Monday, February 22, 2010

What does emergency care really cost?

We all have seen the reports of how much it cost to have uninsured people using emergency rooms for general medical problems. But what are these costs really in the sense of the hospital actually losing money?

First off, we’re all aware of the inflated charges assessed individuals using medical facilities. These charges can be as much as ten times what health insurance companies are charged for the same medical procedures. At the very least, for costing statistics, uninsured patients shouldn’t have more than the insurance company rates charged against them as losses to the hospital.

Secondly, for tax purposes, do hospitals use these inflated individual charges for the purpose of tax deductions? Couldn’t in fact the deductions for loss be equal or greater than what the insurance companies would have reimbursed the hospital?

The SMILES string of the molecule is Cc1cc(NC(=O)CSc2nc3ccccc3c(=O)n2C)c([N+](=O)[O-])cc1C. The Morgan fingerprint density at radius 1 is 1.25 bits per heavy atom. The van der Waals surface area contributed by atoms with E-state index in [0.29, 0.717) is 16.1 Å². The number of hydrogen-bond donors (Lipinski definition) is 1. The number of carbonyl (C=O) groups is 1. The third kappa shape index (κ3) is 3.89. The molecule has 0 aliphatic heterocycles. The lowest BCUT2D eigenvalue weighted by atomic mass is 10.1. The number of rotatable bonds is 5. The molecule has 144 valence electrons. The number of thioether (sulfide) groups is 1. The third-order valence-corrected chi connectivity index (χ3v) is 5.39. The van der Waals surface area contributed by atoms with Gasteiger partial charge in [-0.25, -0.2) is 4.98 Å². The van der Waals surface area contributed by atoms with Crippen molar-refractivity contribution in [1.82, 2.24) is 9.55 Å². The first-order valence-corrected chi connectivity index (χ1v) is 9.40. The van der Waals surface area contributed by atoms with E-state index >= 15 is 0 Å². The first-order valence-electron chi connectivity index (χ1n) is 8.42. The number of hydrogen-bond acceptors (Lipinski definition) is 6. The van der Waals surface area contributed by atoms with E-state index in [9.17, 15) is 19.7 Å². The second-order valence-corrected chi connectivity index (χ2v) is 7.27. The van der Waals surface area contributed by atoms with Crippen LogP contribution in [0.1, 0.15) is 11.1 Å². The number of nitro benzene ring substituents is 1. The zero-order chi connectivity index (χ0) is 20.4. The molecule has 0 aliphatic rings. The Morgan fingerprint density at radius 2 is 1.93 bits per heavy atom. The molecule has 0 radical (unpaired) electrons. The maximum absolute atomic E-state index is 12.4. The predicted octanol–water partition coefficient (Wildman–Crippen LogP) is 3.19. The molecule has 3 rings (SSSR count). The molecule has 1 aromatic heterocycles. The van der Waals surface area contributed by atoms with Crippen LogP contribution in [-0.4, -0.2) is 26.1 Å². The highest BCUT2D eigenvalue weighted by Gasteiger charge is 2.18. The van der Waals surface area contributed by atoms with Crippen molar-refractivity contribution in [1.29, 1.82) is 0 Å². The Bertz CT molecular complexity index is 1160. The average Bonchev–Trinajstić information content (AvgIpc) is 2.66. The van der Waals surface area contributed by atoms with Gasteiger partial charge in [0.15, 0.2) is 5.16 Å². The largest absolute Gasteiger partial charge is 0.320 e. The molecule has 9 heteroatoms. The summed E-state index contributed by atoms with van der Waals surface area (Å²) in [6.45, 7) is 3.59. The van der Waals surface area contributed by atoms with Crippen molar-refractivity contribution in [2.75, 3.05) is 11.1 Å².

For example – an uncollectable $1000 charge billed against an uninsured patient that would have been billed against an insurance company at $400 could generate a tax deduction for the hospital (a loss to the federal government) of almost that whole $400 at the highest corporate tax rate?

Thirdly, unless the volume of uninsured patients using emergency room services caused more hospital employees to be placed on duty, there are no extra costs for the payroll of regular staff. That money would have been paid to staff even if there were no patients to see.

Are we being misled about the scope of this problem or is it just we don’t care?

1 comment:

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